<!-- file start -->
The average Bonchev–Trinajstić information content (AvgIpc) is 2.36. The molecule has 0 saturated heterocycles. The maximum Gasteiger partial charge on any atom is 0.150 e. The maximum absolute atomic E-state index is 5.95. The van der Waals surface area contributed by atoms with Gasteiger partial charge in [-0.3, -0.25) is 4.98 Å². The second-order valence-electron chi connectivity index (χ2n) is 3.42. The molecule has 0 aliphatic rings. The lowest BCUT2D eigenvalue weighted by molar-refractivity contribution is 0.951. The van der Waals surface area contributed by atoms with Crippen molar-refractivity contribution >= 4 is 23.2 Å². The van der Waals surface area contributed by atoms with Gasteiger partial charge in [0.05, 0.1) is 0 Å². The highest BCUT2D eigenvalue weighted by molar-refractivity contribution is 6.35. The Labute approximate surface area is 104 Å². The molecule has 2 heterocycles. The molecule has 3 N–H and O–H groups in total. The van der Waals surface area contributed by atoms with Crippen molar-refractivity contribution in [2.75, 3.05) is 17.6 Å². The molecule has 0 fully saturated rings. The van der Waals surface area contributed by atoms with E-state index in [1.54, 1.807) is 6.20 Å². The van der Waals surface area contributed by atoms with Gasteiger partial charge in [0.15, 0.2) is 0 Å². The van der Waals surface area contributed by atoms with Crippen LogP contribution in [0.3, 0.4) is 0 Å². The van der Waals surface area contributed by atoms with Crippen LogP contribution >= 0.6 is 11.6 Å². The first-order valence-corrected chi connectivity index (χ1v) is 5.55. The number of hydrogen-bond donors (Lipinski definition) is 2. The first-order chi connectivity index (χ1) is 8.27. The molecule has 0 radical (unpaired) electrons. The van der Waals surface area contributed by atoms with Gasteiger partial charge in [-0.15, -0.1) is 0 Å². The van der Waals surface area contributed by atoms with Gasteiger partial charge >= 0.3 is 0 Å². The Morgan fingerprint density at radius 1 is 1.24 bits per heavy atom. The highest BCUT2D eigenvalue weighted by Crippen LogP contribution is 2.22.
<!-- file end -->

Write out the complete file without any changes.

The average Bonchev–Trinajstić information content (AvgIpc) is 2.36. The molecule has 0 saturated heterocycles. The maximum Gasteiger partial charge on any atom is 0.150 e. The maximum absolute atomic E-state index is 5.95. The van der Waals surface area contributed by atoms with Gasteiger partial charge in [-0.3, -0.25) is 4.98 Å². The second-order valence-electron chi connectivity index (χ2n) is 3.42. The molecule has 0 aliphatic rings. The lowest BCUT2D eigenvalue weighted by molar-refractivity contribution is 0.951. The van der Waals surface area contributed by atoms with Crippen molar-refractivity contribution >= 4 is 23.2 Å². The van der Waals surface area contributed by atoms with Gasteiger partial charge in [0.05, 0.1) is 0 Å². The highest BCUT2D eigenvalue weighted by molar-refractivity contribution is 6.35. The Labute approximate surface area is 104 Å². The molecule has 2 heterocycles. The molecule has 3 N–H and O–H groups in total. The van der Waals surface area contributed by atoms with Crippen molar-refractivity contribution in [2.75, 3.05) is 17.6 Å². The molecule has 0 fully saturated rings. The van der Waals surface area contributed by atoms with E-state index in [1.54, 1.807) is 6.20 Å². The van der Waals surface area contributed by atoms with Gasteiger partial charge in [0.15, 0.2) is 0 Å². The van der Waals surface area contributed by atoms with Crippen LogP contribution in [0.3, 0.4) is 0 Å². The van der Waals surface area contributed by atoms with Crippen LogP contribution >= 0.6 is 11.6 Å². The first-order valence-corrected chi connectivity index (χ1v) is 5.55. The number of hydrogen-bond donors (Lipinski definition) is 2. The first-order chi connectivity index (χ1) is 8.27. The molecule has 0 radical (unpaired) electrons. The van der Waals surface area contributed by atoms with Gasteiger partial charge in [-0.15, -0.1) is 0 Å². The van der Waals surface area contributed by atoms with Gasteiger partial charge >= 0.3 is 0 Å². The Morgan fingerprint density at radius 1 is 1.24 bits per heavy atom. The highest BCUT2D eigenvalue weighted by Crippen LogP contribution is 2.22.